Title

Determining muscle-tendon characteristics and function of stretch-shortening cycle performance in dancers

Author Identifiers

Paige Rice
ORCID: https://orcid.org/0000-0002-8899-5385

Date of Award

2021

Degree Type

Thesis

Degree Name

Doctor of Philosophy

School

School of Medical and Health Sciences

First Advisor

Professor Sophia Nimphius

Second Advisor

Kiisa Nishikawa

Third Advisor

Kevin Zwetsloot

Abstract

Dancers are aesthetic athletes with extraordinary skillsets defined by muscle-tendon unit (MTU) properties and stretch-shortening cycle (SSC) proficiency. Early on in athletic development, dancers are instructed to maintain aesthetic posture, wherein the hips are directly beneath the shoulders, during most jumps and leaps. Different from a countermovement jump, leaps such as the saut de chat (split leap) have been shown to cause distal shifts in torque from the hips to the ankle, likely due to postural maintenance. Thus, the role of the ankle in dance is potentially twofold as the primary joint: to both generate torque during dance-specific SSC’s and to achieve stylistic “pointing” of the toes – hyper-plantarflexion. Little research has delineated the MTU properties surrounding the ankle-joint of dancers and how they might influence dance-specific SSC performance, like saut de chat leaping. Furthermore, ankle-specific strength and conditioning tactics to simultaneously improve maximal strength capacity, MTU properties, and saut de chat leaping performance have yet to be investigated in dancers. Therefore, this thesis was founded in the following purposes: 1) to elucidate whether isolated ankle-joint SSC performance, maximal isometric and isokinetic plantarflexion strength, and maximal Achilles tendon force and elongation differ between dancers, endurance runners, and untrained controls; 2) to determine the relationship between saut de chat weighted parameter rankings, leap height, maximal voluntary isometric plantarflexion strength, medial gastrocnemius stiffness, Achilles tendon stiffness, and leaping peak power; 3) to investigate the effect of an ankle-focused block progression training program (24 sessions) on saut de chat leaping performance, maximal plantarflexion strength, and Achilles tendon stiffness. and 4) to successfully perform single fibre and fibre bundle mechanics on micro-biopsy samples from medial gastrocnemii of dancers.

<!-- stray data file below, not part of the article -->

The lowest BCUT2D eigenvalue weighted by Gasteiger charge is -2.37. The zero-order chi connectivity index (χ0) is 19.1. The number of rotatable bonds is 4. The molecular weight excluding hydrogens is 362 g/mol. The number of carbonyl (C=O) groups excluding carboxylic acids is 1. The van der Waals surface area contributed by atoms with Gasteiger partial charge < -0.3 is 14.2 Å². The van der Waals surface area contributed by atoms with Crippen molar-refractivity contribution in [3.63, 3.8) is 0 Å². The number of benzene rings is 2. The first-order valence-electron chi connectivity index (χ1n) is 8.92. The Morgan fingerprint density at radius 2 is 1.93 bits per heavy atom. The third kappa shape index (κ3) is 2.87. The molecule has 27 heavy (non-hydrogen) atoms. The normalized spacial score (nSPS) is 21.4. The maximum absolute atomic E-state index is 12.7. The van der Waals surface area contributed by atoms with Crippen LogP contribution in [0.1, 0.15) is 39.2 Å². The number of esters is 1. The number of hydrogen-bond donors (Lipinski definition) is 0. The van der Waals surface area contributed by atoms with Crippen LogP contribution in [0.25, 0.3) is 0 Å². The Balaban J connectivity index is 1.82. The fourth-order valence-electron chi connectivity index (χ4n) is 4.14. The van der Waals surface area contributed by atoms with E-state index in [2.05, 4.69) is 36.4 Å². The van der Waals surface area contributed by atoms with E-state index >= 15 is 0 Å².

Study one demonstrated that dance is likely a stimulus for enhanced ankle-joint SSC function, plantarflexion isometric and isokinetic strength, and Achilles tendon elongation. Endurance running also appeared to be a possible stimulus for increased muscular strength. Study two revealed that relative peak power during leaping, maximal voluntary isometric plantarflexion strength, and medial gastrocnemius stiffness strongly and moderately predicted saut de chat performance as defined by a novel weighted parameter ranking tool. Study three showed that twelve weeks of ankle-specific block progression training appears to benefit saut de chat leaping performance, peak power output, ankle-joint kinetics, maximal strength, and Achilles tendon stiffness, while not affecting kinematic aesthetic measures. We found that by employing additional training that targets ankle-specific stretch-shortening cycle, neuromechanical, and muscle-tendon unit development, dancers are capable of improving already well-engrained movement execution strategies. Study four discovered that muscle fibre mechanics can be performed on micro-biopsy samples from medial gastrocnemius muscle, which will allow for future research on dancers’ basic muscle force-length and force-velocity properties to be more feasibly investigated.

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